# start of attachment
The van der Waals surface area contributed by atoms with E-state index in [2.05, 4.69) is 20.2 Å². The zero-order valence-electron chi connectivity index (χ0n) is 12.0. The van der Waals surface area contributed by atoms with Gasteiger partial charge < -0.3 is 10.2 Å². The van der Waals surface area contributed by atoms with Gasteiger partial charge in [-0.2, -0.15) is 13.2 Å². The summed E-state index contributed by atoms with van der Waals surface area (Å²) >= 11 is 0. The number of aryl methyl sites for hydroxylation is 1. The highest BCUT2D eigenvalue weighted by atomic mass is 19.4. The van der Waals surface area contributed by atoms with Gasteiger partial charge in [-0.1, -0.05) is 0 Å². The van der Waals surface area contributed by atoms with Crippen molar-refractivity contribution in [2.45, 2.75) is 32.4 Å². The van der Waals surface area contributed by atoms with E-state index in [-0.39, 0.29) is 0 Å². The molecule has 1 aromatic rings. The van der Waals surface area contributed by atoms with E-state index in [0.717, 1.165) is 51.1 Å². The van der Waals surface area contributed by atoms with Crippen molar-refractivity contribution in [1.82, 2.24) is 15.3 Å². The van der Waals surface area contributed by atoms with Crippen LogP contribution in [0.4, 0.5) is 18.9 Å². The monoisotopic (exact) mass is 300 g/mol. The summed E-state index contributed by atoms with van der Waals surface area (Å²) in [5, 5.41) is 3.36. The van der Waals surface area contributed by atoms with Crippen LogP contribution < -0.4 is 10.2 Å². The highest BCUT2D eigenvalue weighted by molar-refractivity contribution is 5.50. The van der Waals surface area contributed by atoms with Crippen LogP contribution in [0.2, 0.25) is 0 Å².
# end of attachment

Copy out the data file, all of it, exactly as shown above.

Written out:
The van der Waals surface area contributed by atoms with E-state index in [2.05, 4.69) is 20.2 Å². The zero-order valence-electron chi connectivity index (χ0n) is 12.0. The van der Waals surface area contributed by atoms with Gasteiger partial charge < -0.3 is 10.2 Å². The van der Waals surface area contributed by atoms with Gasteiger partial charge in [-0.2, -0.15) is 13.2 Å². The summed E-state index contributed by atoms with van der Waals surface area (Å²) >= 11 is 0. The number of aryl methyl sites for hydroxylation is 1. The highest BCUT2D eigenvalue weighted by atomic mass is 19.4. The van der Waals surface area contributed by atoms with Gasteiger partial charge in [-0.1, -0.05) is 0 Å². The van der Waals surface area contributed by atoms with Crippen molar-refractivity contribution in [2.45, 2.75) is 32.4 Å². The van der Waals surface area contributed by atoms with E-state index in [-0.39, 0.29) is 0 Å². The molecule has 1 aromatic rings. The van der Waals surface area contributed by atoms with E-state index in [0.717, 1.165) is 51.1 Å². The van der Waals surface area contributed by atoms with Crippen molar-refractivity contribution in [1.82, 2.24) is 15.3 Å². The van der Waals surface area contributed by atoms with Crippen LogP contribution in [0.4, 0.5) is 18.9 Å². The monoisotopic (exact) mass is 300 g/mol. The summed E-state index contributed by atoms with van der Waals surface area (Å²) in [5, 5.41) is 3.36. The van der Waals surface area contributed by atoms with Crippen LogP contribution < -0.4 is 10.2 Å². The highest BCUT2D eigenvalue weighted by molar-refractivity contribution is 5.50. The van der Waals surface area contributed by atoms with Crippen LogP contribution in [0.2, 0.25) is 0 Å².